Toyota is targeting a carbon-neutral society. And, to achieve this goal, the company is developing multiple electrified technologies, including hydrogen which it views as one of the key building blocks in CO2 reduction. Toyota’s hydrogen commitment goes well beyond passenger cars and it is making its fuel cell technology available in easy-to-use modules for partner applications.
To help facilitate the expansion of its hydrogen technology from cars to diverse uses, Toyota Mirai’s fuel cell system has been re-packaged into compact fuel cell modules.
From January 2022, Toyota will start production of the 2nd generation modules, based on its advanced 2nd generation fuel cell system. The new system, which is packaged into more compact, lighter modules also provides more power density. The modules are available in two shapes, a cube and a flat, rectangular shape to allow more flexibility and easier adaptation for a variety of applications.
Toyota began fuel cell development way back in 1992 and the company has continued to refine its hydrogen technology. The new second generation fuel cell modules will also be assembled by our manufacturing team in Europe, at Toyota Motor Europe’s (TME) Research and Development facility, in Zaventem, Brussels. Starting in January 2022, the new facility houses a pilot assembly line combining advanced technology content with high-quality assembly.
Toyota took the decision to assemble their second-generation fuel cell modules in Europe, as it sees demand grow significantly across the region. In collaboration with entrepreneurs interested to use Toyota’s technology in their applications, TME’s Fuel Cell Business Unit will offer the necessary engineering support for integration. This proximity to its partners and the ability to closely monitor emerging business opportunities, will allow the company to scale up supply quickly.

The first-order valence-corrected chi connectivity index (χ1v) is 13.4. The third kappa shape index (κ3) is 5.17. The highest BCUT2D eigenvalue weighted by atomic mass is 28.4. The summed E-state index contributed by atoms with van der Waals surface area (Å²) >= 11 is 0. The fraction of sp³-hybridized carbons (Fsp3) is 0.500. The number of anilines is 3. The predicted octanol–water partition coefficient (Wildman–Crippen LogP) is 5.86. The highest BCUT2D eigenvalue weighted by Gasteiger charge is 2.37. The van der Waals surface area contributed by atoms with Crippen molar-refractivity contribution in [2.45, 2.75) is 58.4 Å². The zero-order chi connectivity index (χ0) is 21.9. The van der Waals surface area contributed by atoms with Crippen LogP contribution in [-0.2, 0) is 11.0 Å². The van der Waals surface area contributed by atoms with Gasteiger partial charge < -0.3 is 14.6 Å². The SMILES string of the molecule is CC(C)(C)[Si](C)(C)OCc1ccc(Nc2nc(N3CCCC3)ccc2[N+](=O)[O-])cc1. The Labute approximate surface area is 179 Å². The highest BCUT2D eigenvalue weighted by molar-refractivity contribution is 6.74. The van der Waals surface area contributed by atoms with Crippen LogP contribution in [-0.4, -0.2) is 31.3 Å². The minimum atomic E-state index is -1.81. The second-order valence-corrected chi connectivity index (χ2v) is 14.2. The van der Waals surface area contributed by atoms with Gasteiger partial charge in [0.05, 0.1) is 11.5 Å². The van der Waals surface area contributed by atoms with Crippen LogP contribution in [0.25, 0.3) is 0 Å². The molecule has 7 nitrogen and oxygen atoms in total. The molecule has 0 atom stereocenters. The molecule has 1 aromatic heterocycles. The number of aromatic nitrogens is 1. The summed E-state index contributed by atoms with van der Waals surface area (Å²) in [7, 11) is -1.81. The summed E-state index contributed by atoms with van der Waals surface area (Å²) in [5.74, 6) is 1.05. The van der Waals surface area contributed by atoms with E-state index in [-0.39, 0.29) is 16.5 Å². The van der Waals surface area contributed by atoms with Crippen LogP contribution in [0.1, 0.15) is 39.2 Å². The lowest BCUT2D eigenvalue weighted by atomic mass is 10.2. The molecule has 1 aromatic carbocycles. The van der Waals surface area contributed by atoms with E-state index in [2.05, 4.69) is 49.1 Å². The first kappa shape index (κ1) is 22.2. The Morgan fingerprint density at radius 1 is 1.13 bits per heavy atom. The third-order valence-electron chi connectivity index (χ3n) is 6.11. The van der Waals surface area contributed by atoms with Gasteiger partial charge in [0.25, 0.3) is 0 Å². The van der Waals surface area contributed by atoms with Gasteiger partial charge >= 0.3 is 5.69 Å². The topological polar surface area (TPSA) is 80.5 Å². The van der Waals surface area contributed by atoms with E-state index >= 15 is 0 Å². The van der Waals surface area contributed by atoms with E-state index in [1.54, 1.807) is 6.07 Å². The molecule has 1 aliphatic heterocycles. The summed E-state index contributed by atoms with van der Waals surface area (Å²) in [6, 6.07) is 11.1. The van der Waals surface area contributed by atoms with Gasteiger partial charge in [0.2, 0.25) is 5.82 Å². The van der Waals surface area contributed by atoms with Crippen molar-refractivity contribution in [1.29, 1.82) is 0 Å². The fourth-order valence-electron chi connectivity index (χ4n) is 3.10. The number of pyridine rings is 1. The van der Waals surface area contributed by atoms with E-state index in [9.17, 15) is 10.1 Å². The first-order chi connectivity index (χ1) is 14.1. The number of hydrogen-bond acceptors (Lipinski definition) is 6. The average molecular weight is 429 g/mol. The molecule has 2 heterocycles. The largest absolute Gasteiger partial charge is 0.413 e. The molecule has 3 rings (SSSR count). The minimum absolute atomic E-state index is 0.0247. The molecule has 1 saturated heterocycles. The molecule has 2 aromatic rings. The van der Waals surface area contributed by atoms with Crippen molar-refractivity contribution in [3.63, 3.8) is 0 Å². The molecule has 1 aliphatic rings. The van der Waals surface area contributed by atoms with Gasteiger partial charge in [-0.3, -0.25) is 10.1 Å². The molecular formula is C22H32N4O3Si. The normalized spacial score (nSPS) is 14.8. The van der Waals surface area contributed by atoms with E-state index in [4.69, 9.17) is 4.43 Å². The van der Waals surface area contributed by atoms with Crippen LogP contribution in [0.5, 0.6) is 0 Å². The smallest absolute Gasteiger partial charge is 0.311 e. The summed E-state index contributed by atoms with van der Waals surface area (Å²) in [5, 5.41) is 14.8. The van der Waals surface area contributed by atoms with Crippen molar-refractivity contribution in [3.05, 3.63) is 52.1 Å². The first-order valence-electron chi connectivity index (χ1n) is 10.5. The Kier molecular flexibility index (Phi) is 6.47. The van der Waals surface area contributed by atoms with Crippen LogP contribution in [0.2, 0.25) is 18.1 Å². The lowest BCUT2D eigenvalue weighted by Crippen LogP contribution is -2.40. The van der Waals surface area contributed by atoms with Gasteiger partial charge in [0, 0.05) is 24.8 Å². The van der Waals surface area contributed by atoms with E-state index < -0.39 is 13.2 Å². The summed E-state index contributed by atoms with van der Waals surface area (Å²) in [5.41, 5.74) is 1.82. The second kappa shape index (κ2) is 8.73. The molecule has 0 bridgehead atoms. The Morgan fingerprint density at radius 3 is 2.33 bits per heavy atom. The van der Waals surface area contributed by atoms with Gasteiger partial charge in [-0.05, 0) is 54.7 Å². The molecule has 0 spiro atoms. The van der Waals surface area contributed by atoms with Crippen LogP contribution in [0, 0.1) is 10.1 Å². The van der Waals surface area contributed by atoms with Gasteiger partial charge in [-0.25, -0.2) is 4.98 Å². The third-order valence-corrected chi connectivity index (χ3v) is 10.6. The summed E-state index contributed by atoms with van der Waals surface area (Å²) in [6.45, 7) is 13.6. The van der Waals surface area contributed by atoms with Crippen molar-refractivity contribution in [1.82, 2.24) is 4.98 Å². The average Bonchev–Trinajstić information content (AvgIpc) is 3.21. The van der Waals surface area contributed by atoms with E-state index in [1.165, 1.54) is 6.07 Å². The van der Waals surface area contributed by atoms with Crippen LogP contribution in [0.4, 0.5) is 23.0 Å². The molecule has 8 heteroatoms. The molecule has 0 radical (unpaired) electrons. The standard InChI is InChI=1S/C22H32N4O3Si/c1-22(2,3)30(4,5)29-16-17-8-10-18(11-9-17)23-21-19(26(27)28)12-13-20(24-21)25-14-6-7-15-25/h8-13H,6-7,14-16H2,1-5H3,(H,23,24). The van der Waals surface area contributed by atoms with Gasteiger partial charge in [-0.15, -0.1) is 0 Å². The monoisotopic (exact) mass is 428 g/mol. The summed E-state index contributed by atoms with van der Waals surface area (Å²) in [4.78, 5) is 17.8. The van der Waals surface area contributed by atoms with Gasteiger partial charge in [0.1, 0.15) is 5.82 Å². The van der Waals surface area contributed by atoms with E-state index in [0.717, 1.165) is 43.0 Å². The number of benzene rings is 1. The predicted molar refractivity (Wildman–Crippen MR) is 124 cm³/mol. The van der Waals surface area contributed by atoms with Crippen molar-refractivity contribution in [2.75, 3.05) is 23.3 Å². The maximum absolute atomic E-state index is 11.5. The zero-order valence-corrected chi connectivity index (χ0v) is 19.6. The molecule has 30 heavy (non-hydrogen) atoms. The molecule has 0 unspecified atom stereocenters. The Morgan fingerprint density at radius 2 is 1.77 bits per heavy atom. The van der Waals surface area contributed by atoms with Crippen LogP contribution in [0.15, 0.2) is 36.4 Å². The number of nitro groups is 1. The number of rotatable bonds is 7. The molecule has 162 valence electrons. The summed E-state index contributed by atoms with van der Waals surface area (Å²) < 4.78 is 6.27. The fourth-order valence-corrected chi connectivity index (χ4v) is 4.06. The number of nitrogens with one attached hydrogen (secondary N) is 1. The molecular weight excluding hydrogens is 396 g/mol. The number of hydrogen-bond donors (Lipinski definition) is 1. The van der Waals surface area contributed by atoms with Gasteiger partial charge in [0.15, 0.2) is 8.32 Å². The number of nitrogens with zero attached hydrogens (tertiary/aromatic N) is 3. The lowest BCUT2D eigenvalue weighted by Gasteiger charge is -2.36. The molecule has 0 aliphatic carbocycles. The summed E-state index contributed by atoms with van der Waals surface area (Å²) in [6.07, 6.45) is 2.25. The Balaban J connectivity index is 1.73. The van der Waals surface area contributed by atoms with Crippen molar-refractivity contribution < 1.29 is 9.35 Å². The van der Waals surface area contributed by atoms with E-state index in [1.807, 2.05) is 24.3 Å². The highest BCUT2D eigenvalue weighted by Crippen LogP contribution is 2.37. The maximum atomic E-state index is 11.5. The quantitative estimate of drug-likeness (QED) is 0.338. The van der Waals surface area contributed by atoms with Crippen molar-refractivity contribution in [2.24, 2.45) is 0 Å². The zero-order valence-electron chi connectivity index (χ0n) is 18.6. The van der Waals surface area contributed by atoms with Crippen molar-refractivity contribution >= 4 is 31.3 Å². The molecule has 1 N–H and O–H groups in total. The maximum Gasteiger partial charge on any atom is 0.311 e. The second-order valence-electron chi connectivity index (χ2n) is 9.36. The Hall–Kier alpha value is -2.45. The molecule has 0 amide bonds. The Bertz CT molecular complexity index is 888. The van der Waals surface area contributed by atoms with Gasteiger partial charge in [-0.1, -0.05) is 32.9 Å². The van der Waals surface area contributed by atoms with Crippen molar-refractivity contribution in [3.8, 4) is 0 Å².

The expansion of a European Hydrogen economy will be a key element in achieving the Green Deal’s objective of net-zero global warming emissions by 2050. The EU has stated that to meet this challenge, industry will need ‘climate and resource frontrunners’ to develop the first commercial applications of breakthrough technologies in key industrial sectors by 2030. The emergence of hydrogen clusters in Europe sees different sectors uniting and bringing their skills, technologies and applications together – such as truck, bus, taxi fleets and H2 infrastructure, to create viable business opportunities, allowing them to flourish and become the nucleus of larger-scale activities.
As it implements hydrogen technology solutions to a wide range of applications, Toyota supports the creation of a hydrogen environment, a ‘living oasis’, where supply and demand meet to further grow.